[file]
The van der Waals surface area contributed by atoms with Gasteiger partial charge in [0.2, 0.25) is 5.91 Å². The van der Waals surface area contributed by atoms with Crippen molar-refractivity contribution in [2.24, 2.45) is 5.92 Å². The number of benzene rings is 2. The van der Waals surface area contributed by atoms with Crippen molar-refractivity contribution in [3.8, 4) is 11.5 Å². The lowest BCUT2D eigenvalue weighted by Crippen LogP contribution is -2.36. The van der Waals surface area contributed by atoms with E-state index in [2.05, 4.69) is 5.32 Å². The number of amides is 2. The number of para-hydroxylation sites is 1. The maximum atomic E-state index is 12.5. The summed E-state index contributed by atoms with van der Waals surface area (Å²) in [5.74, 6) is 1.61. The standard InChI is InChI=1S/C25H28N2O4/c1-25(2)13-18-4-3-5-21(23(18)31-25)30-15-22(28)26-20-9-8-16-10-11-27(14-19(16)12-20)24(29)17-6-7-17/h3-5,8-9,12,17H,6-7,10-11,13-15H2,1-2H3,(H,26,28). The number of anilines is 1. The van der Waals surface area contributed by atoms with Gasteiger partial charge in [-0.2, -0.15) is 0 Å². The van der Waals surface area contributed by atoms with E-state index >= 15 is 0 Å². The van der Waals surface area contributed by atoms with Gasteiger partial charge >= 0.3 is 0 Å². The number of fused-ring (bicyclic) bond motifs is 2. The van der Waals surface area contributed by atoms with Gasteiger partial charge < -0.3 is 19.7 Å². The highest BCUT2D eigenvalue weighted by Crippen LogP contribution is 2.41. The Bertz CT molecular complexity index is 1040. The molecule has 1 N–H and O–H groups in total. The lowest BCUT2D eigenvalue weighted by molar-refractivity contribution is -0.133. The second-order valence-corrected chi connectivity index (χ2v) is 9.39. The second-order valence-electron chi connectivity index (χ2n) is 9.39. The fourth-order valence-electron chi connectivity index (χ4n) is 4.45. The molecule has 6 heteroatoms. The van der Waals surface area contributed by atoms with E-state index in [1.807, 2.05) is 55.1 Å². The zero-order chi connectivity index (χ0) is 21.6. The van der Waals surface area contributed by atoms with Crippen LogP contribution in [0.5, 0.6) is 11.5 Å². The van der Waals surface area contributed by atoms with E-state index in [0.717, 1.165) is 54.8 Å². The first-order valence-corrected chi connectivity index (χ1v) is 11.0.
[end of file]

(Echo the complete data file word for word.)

The van der Waals surface area contributed by atoms with Gasteiger partial charge in [0.2, 0.25) is 5.91 Å². The van der Waals surface area contributed by atoms with Crippen molar-refractivity contribution in [2.24, 2.45) is 5.92 Å². The number of benzene rings is 2. The van der Waals surface area contributed by atoms with Crippen molar-refractivity contribution in [3.8, 4) is 11.5 Å². The lowest BCUT2D eigenvalue weighted by Crippen LogP contribution is -2.36. The van der Waals surface area contributed by atoms with E-state index in [2.05, 4.69) is 5.32 Å². The number of amides is 2. The number of para-hydroxylation sites is 1. The maximum atomic E-state index is 12.5. The summed E-state index contributed by atoms with van der Waals surface area (Å²) in [5.74, 6) is 1.61. The standard InChI is InChI=1S/C25H28N2O4/c1-25(2)13-18-4-3-5-21(23(18)31-25)30-15-22(28)26-20-9-8-16-10-11-27(14-19(16)12-20)24(29)17-6-7-17/h3-5,8-9,12,17H,6-7,10-11,13-15H2,1-2H3,(H,26,28). The number of anilines is 1. The van der Waals surface area contributed by atoms with Gasteiger partial charge in [-0.2, -0.15) is 0 Å². The van der Waals surface area contributed by atoms with E-state index >= 15 is 0 Å². The van der Waals surface area contributed by atoms with Gasteiger partial charge >= 0.3 is 0 Å². The number of fused-ring (bicyclic) bond motifs is 2. The van der Waals surface area contributed by atoms with Gasteiger partial charge < -0.3 is 19.7 Å². The highest BCUT2D eigenvalue weighted by Crippen LogP contribution is 2.41. The Bertz CT molecular complexity index is 1040. The molecule has 1 N–H and O–H groups in total. The lowest BCUT2D eigenvalue weighted by molar-refractivity contribution is -0.133. The second-order valence-corrected chi connectivity index (χ2v) is 9.39. The second-order valence-electron chi connectivity index (χ2n) is 9.39. The fourth-order valence-electron chi connectivity index (χ4n) is 4.45. The molecule has 6 heteroatoms. The van der Waals surface area contributed by atoms with E-state index in [1.807, 2.05) is 55.1 Å². The zero-order chi connectivity index (χ0) is 21.6. The van der Waals surface area contributed by atoms with Crippen LogP contribution in [0.5, 0.6) is 11.5 Å². The van der Waals surface area contributed by atoms with E-state index in [0.717, 1.165) is 54.8 Å². The first-order valence-corrected chi connectivity index (χ1v) is 11.0.